Counter-Productive Opposition to New Mexico’s HB31

By Dylan R.N. Crabb

 

Yesterday, New Mexico’s House Commerce & Economic Development Committee discussed House Bill 31, the “Phased-In Minimum Wage Bill” and a lot of people traveled to the capital to express their opinions in-person to the committee (there were plenty of people for it as well as against it).

A curious citizen can view the recorded committee session here.

The restaurant industry sounds the like the most vocal demographic in opposition to HB31 and much of the criticism against the bill seems to be focused on the fact that the merging of the serving wage with the minimum wage will likely mean less tips for restaurant servers.  The loss of high earnings of tips for a successful restaurant server is an understandable fear but I think this fear misses the point of the bill.  The purpose of the bill is to create a living wage for all employees.

As of 2016, there are approximately 7.6 million individuals in the nation classed as “working poor” (working but still living below the poverty line), according to the United States Bureau of Labor Statistics.  Why should anyone be living in poverty while they are working full-time or near full-time?

A tip is not a mandated exchange from a customer to a server, it is a voluntary gift supposedly based on the merit of the server’s work and attitude toward the customer.  It’s true that an employer in the restaurant industry is required by New Mexico law to make up the difference in a lack of tips to bring a server’s earnings up to the minimum wage level, but then why have two different minimum wages at all?  Why not dispense with the server’s wage entirely?  I’m confused about the double standard.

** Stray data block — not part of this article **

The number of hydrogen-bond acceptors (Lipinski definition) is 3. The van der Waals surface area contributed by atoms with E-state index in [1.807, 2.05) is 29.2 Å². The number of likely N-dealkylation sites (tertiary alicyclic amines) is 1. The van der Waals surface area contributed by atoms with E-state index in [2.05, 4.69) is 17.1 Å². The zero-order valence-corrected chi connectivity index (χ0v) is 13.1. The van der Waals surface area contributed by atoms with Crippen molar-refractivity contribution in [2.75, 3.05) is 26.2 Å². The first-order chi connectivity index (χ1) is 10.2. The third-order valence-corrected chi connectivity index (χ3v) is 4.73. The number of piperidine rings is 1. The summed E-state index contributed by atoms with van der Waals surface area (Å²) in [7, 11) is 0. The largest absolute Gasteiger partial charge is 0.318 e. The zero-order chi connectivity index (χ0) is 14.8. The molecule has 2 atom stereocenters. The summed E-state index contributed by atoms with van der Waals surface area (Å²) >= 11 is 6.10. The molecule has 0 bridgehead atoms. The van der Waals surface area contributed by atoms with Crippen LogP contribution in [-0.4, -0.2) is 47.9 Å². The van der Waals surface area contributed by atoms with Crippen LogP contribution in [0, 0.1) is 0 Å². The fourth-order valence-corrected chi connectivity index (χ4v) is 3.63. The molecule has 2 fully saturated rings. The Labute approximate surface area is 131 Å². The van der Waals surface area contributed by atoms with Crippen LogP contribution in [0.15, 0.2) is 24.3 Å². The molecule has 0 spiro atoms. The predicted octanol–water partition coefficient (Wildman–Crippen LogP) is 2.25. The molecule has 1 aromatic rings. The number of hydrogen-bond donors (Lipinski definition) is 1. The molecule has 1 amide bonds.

Why is it acceptable for a restaurant owner to outsource the burden of waiter/server pay to the consumers? 

 

MinWage Legislation Advancing in NM House Committees

By Dylan R.N. Crabb

 

House Bill 31, or the “Phased-In Minimum Wage Bill,” received a “Do Pass” recommendation from the House Labor, Veterans, And Military Affairs Committee and was referred to the Commerce & Economic Development Committee where it currently resides.

 

screenshot_2019-01-29 legislation - new mexico legislature
Screen Capture from <https://www.nmlegis.gov/Legislation/Legislation?chamber=H&legType=B&legNo=31&year=19>.

 

The final committee vote in HLVMAC was 6 in favor and 3 against – the three members who voted against the bill are NM Representative Rachel Black (District 51), NM Representative David Gallegos (District 61), and NM Representative Tim Lewis (District 60).

NM Representative Antonio Maestas is the chairman the Commerce & Economic Development Committee, he has not yet scheduled House Bill 31 for a committee vote.